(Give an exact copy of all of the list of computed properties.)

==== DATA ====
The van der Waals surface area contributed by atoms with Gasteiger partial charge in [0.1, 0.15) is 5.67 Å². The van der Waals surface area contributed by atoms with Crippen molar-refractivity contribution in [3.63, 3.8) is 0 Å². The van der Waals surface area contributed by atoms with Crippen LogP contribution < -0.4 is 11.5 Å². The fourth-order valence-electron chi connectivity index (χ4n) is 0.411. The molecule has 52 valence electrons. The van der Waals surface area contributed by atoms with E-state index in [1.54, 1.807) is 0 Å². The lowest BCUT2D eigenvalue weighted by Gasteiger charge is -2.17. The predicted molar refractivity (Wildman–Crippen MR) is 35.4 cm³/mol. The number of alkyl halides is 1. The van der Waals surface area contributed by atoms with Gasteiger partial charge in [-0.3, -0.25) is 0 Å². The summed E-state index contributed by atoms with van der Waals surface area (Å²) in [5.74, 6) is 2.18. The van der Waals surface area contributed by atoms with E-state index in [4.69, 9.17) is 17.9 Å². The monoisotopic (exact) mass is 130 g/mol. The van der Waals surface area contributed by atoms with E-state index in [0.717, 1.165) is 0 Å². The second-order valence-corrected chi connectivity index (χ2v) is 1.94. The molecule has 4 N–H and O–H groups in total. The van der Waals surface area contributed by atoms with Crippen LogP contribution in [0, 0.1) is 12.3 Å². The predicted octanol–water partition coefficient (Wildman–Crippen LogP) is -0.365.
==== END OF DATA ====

The van der Waals surface area contributed by atoms with Gasteiger partial charge in [0.1, 0.15) is 5.67 Å². The van der Waals surface area contributed by atoms with Crippen molar-refractivity contribution in [3.63, 3.8) is 0 Å². The van der Waals surface area contributed by atoms with Crippen LogP contribution < -0.4 is 11.5 Å². The fourth-order valence-electron chi connectivity index (χ4n) is 0.411. The molecule has 52 valence electrons. The van der Waals surface area contributed by atoms with E-state index in [1.54, 1.807) is 0 Å². The lowest BCUT2D eigenvalue weighted by Gasteiger charge is -2.17. The predicted molar refractivity (Wildman–Crippen MR) is 35.4 cm³/mol. The number of alkyl halides is 1. The van der Waals surface area contributed by atoms with Gasteiger partial charge in [-0.3, -0.25) is 0 Å². The summed E-state index contributed by atoms with van der Waals surface area (Å²) in [5.74, 6) is 2.18. The van der Waals surface area contributed by atoms with E-state index in [4.69, 9.17) is 17.9 Å². The monoisotopic (exact) mass is 130 g/mol. The van der Waals surface area contributed by atoms with E-state index in [0.717, 1.165) is 0 Å². The second-order valence-corrected chi connectivity index (χ2v) is 1.94. The molecule has 4 N–H and O–H groups in total. The van der Waals surface area contributed by atoms with Crippen LogP contribution in [0, 0.1) is 12.3 Å². The predicted octanol–water partition coefficient (Wildman–Crippen LogP) is -0.365.